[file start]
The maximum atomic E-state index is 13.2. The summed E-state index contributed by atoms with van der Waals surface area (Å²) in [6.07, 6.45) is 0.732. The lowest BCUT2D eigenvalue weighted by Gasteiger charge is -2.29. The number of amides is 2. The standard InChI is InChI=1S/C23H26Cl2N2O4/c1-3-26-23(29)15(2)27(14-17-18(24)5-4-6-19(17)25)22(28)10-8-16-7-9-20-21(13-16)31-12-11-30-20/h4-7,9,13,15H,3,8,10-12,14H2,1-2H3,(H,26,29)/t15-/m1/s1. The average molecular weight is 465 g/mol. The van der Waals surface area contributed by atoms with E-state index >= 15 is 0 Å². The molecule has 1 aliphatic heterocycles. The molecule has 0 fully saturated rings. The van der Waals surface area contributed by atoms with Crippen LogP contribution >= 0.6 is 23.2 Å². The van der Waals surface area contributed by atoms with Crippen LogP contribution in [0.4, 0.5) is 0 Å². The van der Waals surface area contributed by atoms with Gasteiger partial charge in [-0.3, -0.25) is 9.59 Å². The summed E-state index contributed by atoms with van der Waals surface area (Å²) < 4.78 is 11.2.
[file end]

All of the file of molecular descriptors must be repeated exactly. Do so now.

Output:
The maximum atomic E-state index is 13.2. The summed E-state index contributed by atoms with van der Waals surface area (Å²) in [6.07, 6.45) is 0.732. The lowest BCUT2D eigenvalue weighted by Gasteiger charge is -2.29. The number of amides is 2. The standard InChI is InChI=1S/C23H26Cl2N2O4/c1-3-26-23(29)15(2)27(14-17-18(24)5-4-6-19(17)25)22(28)10-8-16-7-9-20-21(13-16)31-12-11-30-20/h4-7,9,13,15H,3,8,10-12,14H2,1-2H3,(H,26,29)/t15-/m1/s1. The average molecular weight is 465 g/mol. The van der Waals surface area contributed by atoms with E-state index >= 15 is 0 Å². The molecule has 1 aliphatic heterocycles. The molecule has 0 fully saturated rings. The van der Waals surface area contributed by atoms with Crippen LogP contribution >= 0.6 is 23.2 Å². The van der Waals surface area contributed by atoms with Crippen LogP contribution in [0.4, 0.5) is 0 Å². The van der Waals surface area contributed by atoms with Gasteiger partial charge in [-0.3, -0.25) is 9.59 Å². The summed E-state index contributed by atoms with van der Waals surface area (Å²) < 4.78 is 11.2.